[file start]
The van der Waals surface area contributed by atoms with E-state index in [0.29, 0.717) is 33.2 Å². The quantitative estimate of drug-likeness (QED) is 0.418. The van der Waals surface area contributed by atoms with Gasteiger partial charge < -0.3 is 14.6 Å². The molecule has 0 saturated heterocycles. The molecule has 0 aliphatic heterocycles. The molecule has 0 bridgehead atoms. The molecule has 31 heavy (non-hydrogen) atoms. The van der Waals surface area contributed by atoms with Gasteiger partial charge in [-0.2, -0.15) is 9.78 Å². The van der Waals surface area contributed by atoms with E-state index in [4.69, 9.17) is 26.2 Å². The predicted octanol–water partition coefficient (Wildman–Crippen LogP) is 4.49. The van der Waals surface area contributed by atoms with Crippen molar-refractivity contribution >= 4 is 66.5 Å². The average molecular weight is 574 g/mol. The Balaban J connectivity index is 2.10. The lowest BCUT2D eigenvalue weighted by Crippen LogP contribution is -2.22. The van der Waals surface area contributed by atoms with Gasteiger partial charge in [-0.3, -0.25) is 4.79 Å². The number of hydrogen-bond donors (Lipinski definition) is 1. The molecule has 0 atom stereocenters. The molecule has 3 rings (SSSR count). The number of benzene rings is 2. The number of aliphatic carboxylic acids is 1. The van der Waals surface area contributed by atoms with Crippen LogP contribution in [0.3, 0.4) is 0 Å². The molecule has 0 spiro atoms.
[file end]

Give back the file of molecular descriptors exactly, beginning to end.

The van der Waals surface area contributed by atoms with E-state index in [0.29, 0.717) is 33.2 Å². The quantitative estimate of drug-likeness (QED) is 0.418. The van der Waals surface area contributed by atoms with Gasteiger partial charge < -0.3 is 14.6 Å². The molecule has 0 saturated heterocycles. The molecule has 0 aliphatic heterocycles. The molecule has 0 bridgehead atoms. The molecule has 31 heavy (non-hydrogen) atoms. The van der Waals surface area contributed by atoms with Gasteiger partial charge in [-0.2, -0.15) is 9.78 Å². The van der Waals surface area contributed by atoms with E-state index in [4.69, 9.17) is 26.2 Å². The predicted octanol–water partition coefficient (Wildman–Crippen LogP) is 4.49. The van der Waals surface area contributed by atoms with Crippen molar-refractivity contribution >= 4 is 66.5 Å². The average molecular weight is 574 g/mol. The Balaban J connectivity index is 2.10. The lowest BCUT2D eigenvalue weighted by Crippen LogP contribution is -2.22. The van der Waals surface area contributed by atoms with Gasteiger partial charge in [-0.3, -0.25) is 4.79 Å². The number of hydrogen-bond donors (Lipinski definition) is 1. The molecule has 0 atom stereocenters. The molecule has 3 rings (SSSR count). The number of benzene rings is 2. The number of aliphatic carboxylic acids is 1. The van der Waals surface area contributed by atoms with Crippen LogP contribution in [0.3, 0.4) is 0 Å². The molecule has 0 spiro atoms.